Or maybe it would be truer to say exactly a century ago, in 1914, at the beginning of the two world wars that in many ways were phases of the same conflict.
While the allies emerged militarily and politically victorious at the end of World War II, the artistic and spiritual traditions that had sustained Europe and its derivatives through all its previous trials and disasters were buried in the ruins. They were buried with the bodies in the cemeteries and unmarked graves, and under the shattered cities.
All that is left today is economics, "fun," and technology. Economics is the contemporary religion, entertainment venues our places of congregation, new gadgets our icons.
Such melancholy thoughts are my take-away from watching, over the course of half a year (with breaks between discs -- it would be unbearable otherwise) The World at War. By almost universal agreement, this series made by Thames TV and first broadcast in the U.K. in 1973-74 is the best documentary on World War II ever. Because it includes commentary from many who participated in the war, nothing like it can be produced again.
Interviewees, some still looking surprisingly young three decades after the war, include British, Americans, Germans, and Japanese. Some were simply survivors, others high-ranking officials. No one expresses much regret for their personal decisions and actions, although many deplore the events and carnage.
The very first scene in the first of the 26 episodes (as well as the final scene in the last) sets the tone. We see a ruined village, Oradour-sur-Glane in France, in which almost all the occupants were murdered by the SS. It has not been rebuilt, although signage and a memorial indicate the atrocity. No one lives there.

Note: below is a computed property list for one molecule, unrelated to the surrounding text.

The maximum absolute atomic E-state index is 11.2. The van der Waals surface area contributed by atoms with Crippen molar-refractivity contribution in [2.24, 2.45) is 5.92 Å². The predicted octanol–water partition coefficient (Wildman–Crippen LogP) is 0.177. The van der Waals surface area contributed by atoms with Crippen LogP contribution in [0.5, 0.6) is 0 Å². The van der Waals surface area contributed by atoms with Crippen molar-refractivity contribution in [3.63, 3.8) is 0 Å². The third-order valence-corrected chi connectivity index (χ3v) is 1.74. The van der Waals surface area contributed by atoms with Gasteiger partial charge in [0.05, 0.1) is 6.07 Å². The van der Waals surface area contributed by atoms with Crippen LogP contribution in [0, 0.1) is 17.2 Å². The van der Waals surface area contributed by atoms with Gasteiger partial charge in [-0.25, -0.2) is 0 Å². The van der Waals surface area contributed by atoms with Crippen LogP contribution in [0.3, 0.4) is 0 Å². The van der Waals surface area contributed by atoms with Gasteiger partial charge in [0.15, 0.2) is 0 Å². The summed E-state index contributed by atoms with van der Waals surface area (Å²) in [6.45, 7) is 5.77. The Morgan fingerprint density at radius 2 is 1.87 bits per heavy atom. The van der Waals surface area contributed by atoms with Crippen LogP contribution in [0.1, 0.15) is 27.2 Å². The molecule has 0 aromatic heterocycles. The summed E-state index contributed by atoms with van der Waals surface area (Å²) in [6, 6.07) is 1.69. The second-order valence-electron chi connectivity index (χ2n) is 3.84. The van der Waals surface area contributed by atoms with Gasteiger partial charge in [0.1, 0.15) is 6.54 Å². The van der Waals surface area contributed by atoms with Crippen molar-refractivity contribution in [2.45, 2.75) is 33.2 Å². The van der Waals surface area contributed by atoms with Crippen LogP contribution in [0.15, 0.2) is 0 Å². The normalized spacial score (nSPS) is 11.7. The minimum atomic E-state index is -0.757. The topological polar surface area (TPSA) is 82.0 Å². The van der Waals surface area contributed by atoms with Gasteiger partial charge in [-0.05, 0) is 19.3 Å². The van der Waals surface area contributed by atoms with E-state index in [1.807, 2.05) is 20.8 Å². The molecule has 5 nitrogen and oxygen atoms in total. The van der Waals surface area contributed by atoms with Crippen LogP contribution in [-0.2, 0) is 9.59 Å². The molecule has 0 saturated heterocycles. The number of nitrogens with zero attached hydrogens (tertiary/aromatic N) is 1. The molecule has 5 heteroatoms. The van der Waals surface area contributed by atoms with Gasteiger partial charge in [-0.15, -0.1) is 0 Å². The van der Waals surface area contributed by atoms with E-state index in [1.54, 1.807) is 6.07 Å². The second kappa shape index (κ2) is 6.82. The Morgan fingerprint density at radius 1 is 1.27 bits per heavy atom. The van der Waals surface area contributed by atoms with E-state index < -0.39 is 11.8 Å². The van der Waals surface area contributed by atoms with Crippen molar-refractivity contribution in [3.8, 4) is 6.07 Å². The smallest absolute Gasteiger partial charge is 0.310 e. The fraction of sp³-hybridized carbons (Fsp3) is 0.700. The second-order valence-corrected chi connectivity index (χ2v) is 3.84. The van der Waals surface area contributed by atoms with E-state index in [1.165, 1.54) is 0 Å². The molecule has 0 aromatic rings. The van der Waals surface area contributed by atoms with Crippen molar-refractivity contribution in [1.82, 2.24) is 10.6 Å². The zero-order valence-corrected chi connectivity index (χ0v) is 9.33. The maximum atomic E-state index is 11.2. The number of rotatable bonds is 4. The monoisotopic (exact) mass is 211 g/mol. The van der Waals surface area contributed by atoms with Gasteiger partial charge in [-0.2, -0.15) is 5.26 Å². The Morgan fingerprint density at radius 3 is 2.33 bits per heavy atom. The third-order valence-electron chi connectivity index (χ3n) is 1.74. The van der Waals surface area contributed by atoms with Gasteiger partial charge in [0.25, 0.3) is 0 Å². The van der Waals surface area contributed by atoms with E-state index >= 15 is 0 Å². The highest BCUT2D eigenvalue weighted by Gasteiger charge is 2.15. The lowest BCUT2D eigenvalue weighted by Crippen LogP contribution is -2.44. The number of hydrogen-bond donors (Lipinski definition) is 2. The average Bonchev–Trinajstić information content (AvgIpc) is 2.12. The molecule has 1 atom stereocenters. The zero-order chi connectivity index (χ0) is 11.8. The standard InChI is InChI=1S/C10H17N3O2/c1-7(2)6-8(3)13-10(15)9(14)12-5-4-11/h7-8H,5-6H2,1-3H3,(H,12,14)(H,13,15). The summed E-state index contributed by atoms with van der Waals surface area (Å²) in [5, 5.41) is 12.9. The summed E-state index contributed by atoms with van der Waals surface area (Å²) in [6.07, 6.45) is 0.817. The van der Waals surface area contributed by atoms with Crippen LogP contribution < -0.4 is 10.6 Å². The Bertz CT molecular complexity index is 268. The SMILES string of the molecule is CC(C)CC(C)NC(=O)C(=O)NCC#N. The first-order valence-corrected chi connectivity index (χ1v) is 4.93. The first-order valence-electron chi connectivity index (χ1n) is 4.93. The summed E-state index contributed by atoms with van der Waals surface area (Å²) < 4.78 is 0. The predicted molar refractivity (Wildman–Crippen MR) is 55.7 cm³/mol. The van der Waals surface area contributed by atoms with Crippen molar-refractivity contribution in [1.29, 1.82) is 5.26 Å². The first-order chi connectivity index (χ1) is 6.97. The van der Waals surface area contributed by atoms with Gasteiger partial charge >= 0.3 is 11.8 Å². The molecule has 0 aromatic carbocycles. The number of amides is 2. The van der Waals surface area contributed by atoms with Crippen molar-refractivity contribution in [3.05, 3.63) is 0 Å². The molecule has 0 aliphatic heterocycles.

The long series has time to show the war in depth, including Europe, the Pacific and Far East (and such nearly forgotten campaigns as Burma, where British soldiers fought under the most harrowing conditions imaginable or unimaginable, recalled onscreen by veterans). Needless to say, much of the film is immensely painful viewing. The editing is relatively kind: unsparing in picturing the gore, but only quickly enough to make its impact before cutting away.
Some of the most moving and disturbing scenes are not overtly violent. We see the Germans separating the men and women in an occupied Russian town. The men are sent away, presumably for slave labor. There are pitiful last embraces. Husbands and wives must have known they would not see each other again in this world.
Sound effects have obviously been added to much of the footage. Few battlefield cameramen were accompanied by sound recordists. Some purists might object to this ex post facto application, but it adds to the realism and immediacy.
The voice-over is contributed by Laurence Oliver, with understated drama and an air of sadness held in check. Olivier was a superb voice actor, as in every other aspect of his art.
While the war fades in our time to a few trite images (Pearl Harbor, Normandy Invasion, Iwo Jima, Hiroshima, etc.), it is urgent to be reminded of how savage and encompassing it actually was. The World at War accomplishes that.
To have the grand scale of the war's madness and suffering brought home to us helps to explain, if not justify, why most of Europe has given up the defense of its heritage. It is natural to say, "Never again." But trying to abolish national borders, even inviting colonization by militant Islam, is the wrong way to insure peace. Pretending there are no longer differences among countries and cultures, while ignoring the massive population replacement by Muslims and Africans, may well culminate in yet another terrible chapter of history.